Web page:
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Sights to See: Middle Andaman

The district of North and Middle Andaman was created in 2006 with a jurisdiction from Baratang to Diglipur. The district has 2 sub divisions – Diglipur and Mayabunder and more than 104 revenue villages.

It is advisable to plan a long holiday as this district has a lot to offer-Turtle nesting, some good trekking tracks, remote and beautiful islands, the only river of Andaman Islands and a hydro power plant, Alfred lime stone caves and much more.

Middle Andaman: don’t leave these places out!


It is the largest city of Middle Andaman. Fishing and cultivation is the main livelihood. Languages spoken are Malayalam and Tamil. It has some beautiful beaches and fresh water falls. It is about 170 km (6-7 hrs drive) from Port Blair and the drive is through the Jarawa reserve. Rangat is on approach route to many other places. While the city itself isn’t a major attraction, the sea food is a must try here!


It is about 8 km from Rangat along a creek .The approach is beautiful. It is unbelievable that this single place has various species of mangroves. There is a mangrove interpretation center not too far from the jetty and nearby there, is a mangrove watch tower.

From its height at 13 meters, one gets an over view of these mangrove forests and also of the forests nearby. Another amazing feature is the 300 meter long wooden walk bridge built across a patch of natural and cultivated mangroves to give visitors a chance to get acquainted with the species of the mangroves that bore the major impact of the Tsunami thus, saving lives.

It is a rare experience for city dwellers from mainland India, for most of whom this is a learning experience. Yerratta also has a jetty which runs regular ferry services, connecting the main Middle Andaman landmass to nearby islands. The creek through which the ferries pass is lined with dense mangroves on both sides. The different types of mangroves all present together, only discernible by the colour and shape of the leaves present a picturesque canopy.

Dhani Nallah

It is famous for its 700 meter long wooden walkway through a fairly dense mangrove forest. The walkway passes over several tiny creeks, ending at the Dhani Nallah beach. The walkway has places to rest so one can sit, relax and enjoy the amazing creation of nature.

One also gets a good view of the Cuthbert bay wild life sanctuary from the beach. Dhani Nallah beach is also a known place for turtle nesting which now has been developed into a turtle hatchery under the supervision of the forest department. Dhani Nallah is about 20km from Rangat by road.

The entry point is from the Andaman Trunk Road at Betalpur. Some good accommodation is available here. The beach offers eco-friendly facilities. The best time to take the walk is early in the morning to avoid the hot sun.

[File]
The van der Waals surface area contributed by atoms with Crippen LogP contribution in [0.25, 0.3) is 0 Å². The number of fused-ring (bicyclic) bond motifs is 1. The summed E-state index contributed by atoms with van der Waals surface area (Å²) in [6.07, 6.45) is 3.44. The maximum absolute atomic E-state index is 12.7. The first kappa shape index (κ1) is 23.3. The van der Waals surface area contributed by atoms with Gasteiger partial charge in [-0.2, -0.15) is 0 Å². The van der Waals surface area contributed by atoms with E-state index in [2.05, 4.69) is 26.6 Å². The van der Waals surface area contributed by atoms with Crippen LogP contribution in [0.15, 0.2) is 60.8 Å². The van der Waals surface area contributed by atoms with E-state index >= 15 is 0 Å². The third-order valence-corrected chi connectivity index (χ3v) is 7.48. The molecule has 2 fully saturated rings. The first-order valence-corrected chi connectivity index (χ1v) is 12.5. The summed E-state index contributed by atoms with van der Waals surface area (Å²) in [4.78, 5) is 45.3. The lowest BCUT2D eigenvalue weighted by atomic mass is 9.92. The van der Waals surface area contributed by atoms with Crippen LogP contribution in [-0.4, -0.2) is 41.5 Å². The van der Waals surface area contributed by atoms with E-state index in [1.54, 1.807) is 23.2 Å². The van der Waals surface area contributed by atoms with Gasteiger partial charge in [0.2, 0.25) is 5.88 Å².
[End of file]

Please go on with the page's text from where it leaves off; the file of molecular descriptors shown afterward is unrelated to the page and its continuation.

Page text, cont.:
Grab a hat, water and a camera and stroll down the walkway as the music of the birds provides the background score. You get to see a lot of different crabs along the water’s edge; mud crabs and fiddler crabs being prominent. If lucky, you’ll spot the Andaman monitor lizard as well. Along the walkway are several boards with information regarding the statistics of mangrove forests, the various species and features of mangroves. All in all, this walk is informative as well as refreshing.

Cuthbert Bay beach

It is a long beach with pristine clear water on one side and bordered by tropical dense forest on the other. This beach is also known for turtle nesting. Cuthbert bay beach is 12 km from Rangat   and well connected by road.

Amkunj Beach

This eco friendly beach is ideal for recreation. It is easily approachable from Nimbutala helipad which is only 1 km and Rangat which is 8km away. The beach is vast and can only be reached by road         through a forest as it is located in the interiors. There are eco friendly huts to relax in, and several benches to just sit and enjoy coconut water. The beach has shells strewn about, and the waves deposit the sand in an          intriguing pattern. This beach too has been identified as one of the turtle nesting beaches in Middle Andaman.


Mayabunder is in the northern part of middle Andaman and the administrative head quarter of North and Middle Andaman. It is 245 km from Port Blair on the Andaman Trunk road via Baratang , or by ferry from Phoenix Bay, Port Blair.

The drive is through the dense forests of the Jarawa reserve. The town is small and can be covered on foot. It is home to the families of ex-convicts of the Cellular Jail , Bangladesho settlers and Karen- the Burmese tribe. Though not developed for tourism, its Karmatang beach is beautiful with volcanic grey sand and is fringed with thick mangroves.

The drive to Diglipur via Kalighat Creek is amazing. If it’s your lucky day, you’ll get to see a salt water crocodile or so.

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